Ramón Sender Barayón ’62 was the guest of honor at this year’s Fanfare Luncheon, an annual event honoring one alumnus who has made significant contributions to music and the SFCM community. Sender, known for building SFCM’s first electronic music studio (that would later become the San Francisco Tape Music Center) in the 1960s, is a composer of international renown and a contemporary of Terry Riley, Pauline Oliveros, and others known for their experimental and minimalist works.
In an unusual move, this year’s Fanfare began before the actual luncheon on Friday, March 8. SFCM joined with the California Academy of Sciences to present Sender’s Tropical Fish Opera the day before. The rarely performed work was played by a quartet of SFCM students—Shaina Pan ’20, Kay Nakazawa ’20, Natalia Badziak ’19, and Nicholas Denton-Protsack ’19—in the Steinhart Aquarium.
Looking at a music staff made of tape stuck to the glass fish tank, the musicians saw the fish as notes, moving up and down the staff to determine pitch and going away and coming close to indicate dynamics, a sort of three-dimensional interactive score.
A few spectators, anticipating the experimental nature of a work involving live fish, were excited to see this piece come to life.
“This is exactly what I expected,” said SFCM student Nicole Murray ’19, in attendance at the event. “When the fish dart across the tank, it’s kind of cool to hear it go from person to person.”
Some viewers were struck by how beautiful the music could be, while, in effect, the sounds are determined by chance—or fishy inclinations.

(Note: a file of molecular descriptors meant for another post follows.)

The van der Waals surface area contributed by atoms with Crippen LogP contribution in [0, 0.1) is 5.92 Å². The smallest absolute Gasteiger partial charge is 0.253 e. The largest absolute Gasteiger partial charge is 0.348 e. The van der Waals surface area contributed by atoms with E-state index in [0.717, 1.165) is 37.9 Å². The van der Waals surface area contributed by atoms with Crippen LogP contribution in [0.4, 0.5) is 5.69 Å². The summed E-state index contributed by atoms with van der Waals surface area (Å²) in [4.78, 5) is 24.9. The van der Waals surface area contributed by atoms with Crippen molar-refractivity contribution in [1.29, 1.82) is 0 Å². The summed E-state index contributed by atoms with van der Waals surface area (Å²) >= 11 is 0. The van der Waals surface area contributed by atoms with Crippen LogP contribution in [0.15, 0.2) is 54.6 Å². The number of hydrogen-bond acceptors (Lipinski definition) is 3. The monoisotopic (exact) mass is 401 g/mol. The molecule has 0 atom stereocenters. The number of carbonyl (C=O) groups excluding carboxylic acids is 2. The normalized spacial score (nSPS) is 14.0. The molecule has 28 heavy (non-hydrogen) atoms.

“To be quite honest, I’m surprised how nice it sounds,” commented Jessica Mao ’20. “It’s really harmonious and a really interesting idea.”
“I was expecting it to sound much more experimental than it did,” commented the cellist Nicholas Denton-Protsack. “There were moments where it sounded very sonorous, like it had been written out. It was very interesting to see how that happened naturally.”
Luncheon attendees who weren’t at the Tropical Fish Opera were able to see what the excitement was all about the following day. Since the event was filmed, a short video of the presentation was shown on the stage of SFCM’s Caroline H. Hume Concert, where the luncheon took place.
Chaired by SFCM trustee Eileen Blum and honorary doctorate recipient Terry Riley ’15, the Fanfare Luncheon was the perfect venue to honor Sender, as he was surrounded by SFCM alumni, artists, and community members. Pre-College pianist Charlotte Wong performed Granados’ Goyesca No. 1 and collegiate pianist Jung-eun Kim ’20 performed Chopin’s Nocturne in B major for the guests.
Riley sat down with Sender on stage, conversing about the Conservatory in the 1960s and what his early life as a composer was like in the Bay Area. Sender recalled his enterprising spirit from those days, telling how he began the “Sonics” concert series in SFCM’s attic when the Conservatory was still located on Ortega Street.
“It started one night with me with a coal chisel in one hand and a hammer in the other chiseling holes into the concrete to put in wooden plugs so that I could hammer down a 2x4 as the bottom plate of a wall, and then build a wall to isolate one section of the attic as an electronic music studio.”
He didn’t know at the time that that action was the catalyst for a daring and radical approach to music that defined a generation of composers. Minimalism and experimental electronic music thrived at the Tape Music Center, and it all started with Sender chiseling away at some concrete one night.
Peppered with funny remembrances and discussion that ranged from emotional to lighthearted, the Fanfare Luncheon lived up to its reputation as a celebratory event. Wrapping up, Presidential Alumni Council Chair Gary Rust ’83 presented Sender with SFCM’s Distinguished Alumni Award. The long applause indicated that his life’s work and his story had an impact on SFCM’s community of alumni, students, and supporters.